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Show the proof, or cut it out with the Kaspersky Lab Russia rumors

News Analysis
Aug 25, 20178 mins
Data and Information SecuritySecurityVulnerabilities

The United States intelligence agencies have Kaspersky Lab in their crosshairs, but this is a case of smoke, but no fire.

By nature of the job, security professionals tend to be skeptical and overly suspicious, but the good ones are also good at weighing the evidence before making their decisions. Which is why it’s so perplexing that rumors about Moscow-based security company Kaspersky Lab being in bed with the Russian government keeps swirling, absent any proof. 

Report after report over the past few months show various figures in the U.S. government concerned about ties between Kaspersky Lab executives and the Russian government. The chiefs of five U.S. intelligence agencies (including the National Security Agency [NSA] and Central Intelligence Agency [CIA]) and the acting director of the Federal Bureau of Investigation (FBI) said they don’t recommend using Kaspersky Lab software during a Senate intelligence committee meeting in the spring.

This summer, the company was removed from the list of approved vendors for the federal bureaucracy. The Senate is considering banning Kaspersky Lab products from the Pentagon in its draft of the National Defense Authorization Act, and the clause is expected to make it into the final version of the bill. The latest voice to join the chorus: Rob Joyce, the current White House cybersecurity coordinator, who this week said he doesn’t use Kaspersky Lab software and that consumers should avoid using the antivirus.

While the barrage of negative headlines is bad news for the company, these reports are even more damaging for enterprises around the world trying to determine whether they should rely on Kaspersky Lab products to protect their systems. And—this is key—enterprises are being forced to make this decision without any shred evidence indicating why they should be suspicious.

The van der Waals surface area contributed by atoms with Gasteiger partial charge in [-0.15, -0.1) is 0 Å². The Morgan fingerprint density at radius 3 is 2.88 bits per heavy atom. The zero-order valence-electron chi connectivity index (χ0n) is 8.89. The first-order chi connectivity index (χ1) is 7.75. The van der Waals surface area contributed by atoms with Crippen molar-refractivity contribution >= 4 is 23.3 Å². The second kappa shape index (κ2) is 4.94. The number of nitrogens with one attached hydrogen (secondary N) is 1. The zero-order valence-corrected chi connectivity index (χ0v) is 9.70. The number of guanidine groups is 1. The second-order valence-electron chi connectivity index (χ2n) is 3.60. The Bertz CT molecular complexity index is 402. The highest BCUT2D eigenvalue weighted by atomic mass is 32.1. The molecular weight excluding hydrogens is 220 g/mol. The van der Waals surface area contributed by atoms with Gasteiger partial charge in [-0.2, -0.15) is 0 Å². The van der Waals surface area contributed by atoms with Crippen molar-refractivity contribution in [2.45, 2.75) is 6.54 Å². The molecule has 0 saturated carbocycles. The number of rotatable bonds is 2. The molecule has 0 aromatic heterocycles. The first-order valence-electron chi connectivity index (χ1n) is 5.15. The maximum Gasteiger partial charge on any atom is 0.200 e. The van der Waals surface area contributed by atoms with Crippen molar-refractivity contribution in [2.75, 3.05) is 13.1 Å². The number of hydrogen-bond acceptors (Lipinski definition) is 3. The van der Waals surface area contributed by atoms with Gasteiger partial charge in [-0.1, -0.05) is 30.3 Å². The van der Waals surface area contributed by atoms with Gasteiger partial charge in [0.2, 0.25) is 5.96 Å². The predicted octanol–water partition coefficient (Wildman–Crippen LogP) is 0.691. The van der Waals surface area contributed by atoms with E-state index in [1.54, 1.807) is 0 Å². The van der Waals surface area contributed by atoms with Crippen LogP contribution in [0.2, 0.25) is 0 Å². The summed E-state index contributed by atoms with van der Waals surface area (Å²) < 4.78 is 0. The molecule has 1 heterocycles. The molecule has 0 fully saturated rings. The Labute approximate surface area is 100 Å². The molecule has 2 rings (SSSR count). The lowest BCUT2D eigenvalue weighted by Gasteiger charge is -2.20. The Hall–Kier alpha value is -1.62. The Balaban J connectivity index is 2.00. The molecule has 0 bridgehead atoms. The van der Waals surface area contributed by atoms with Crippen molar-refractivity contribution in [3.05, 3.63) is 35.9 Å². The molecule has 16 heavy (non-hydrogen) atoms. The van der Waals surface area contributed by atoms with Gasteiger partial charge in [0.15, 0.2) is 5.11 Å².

Let’s repeat that: the U.S. government has yet to disclose why it is concerned there may be hidden backdoors in Kaspersky Lab products, that Russian intelligence agencies may be able to use Kaspersky Lab’s antivirus software to collect valuable information on users around the world, or that company’s executives may be vulnerable to Russian government influence.

What does the government know, and why isn’t it sharing it? It can’t be because the government doesn’t disclose its cyber discoveries. Just this week, the Department of Homeland Security (DHS), in conjunction with the FBI, published IP addresses and descriptions of malware used by the “cyber actors of the North Korean government” to launch distributed denial-of-service attacks around the world. Earlier this year, the DHS released evidence compiled by intelligence agencies pointing to Russian malicious cyberactivity, codenamed Grizzly Steppe. But the government’s case against Kaspersky Lab appears to be limited to a persistent and insidious whisper campaign.

Vincent Stewart, director of the Defense Intelligence Agency (DIA), said during the Senate intelligence committee hearing in the spring the DIA was “tracking Kaspersky and their software.” At the same hearing, Michael Rogers, director of the NSA said he was “personally involved” in probing Kaspersky Lab’s code at his agency. So what did these agencies find? Nothing, as far as we know.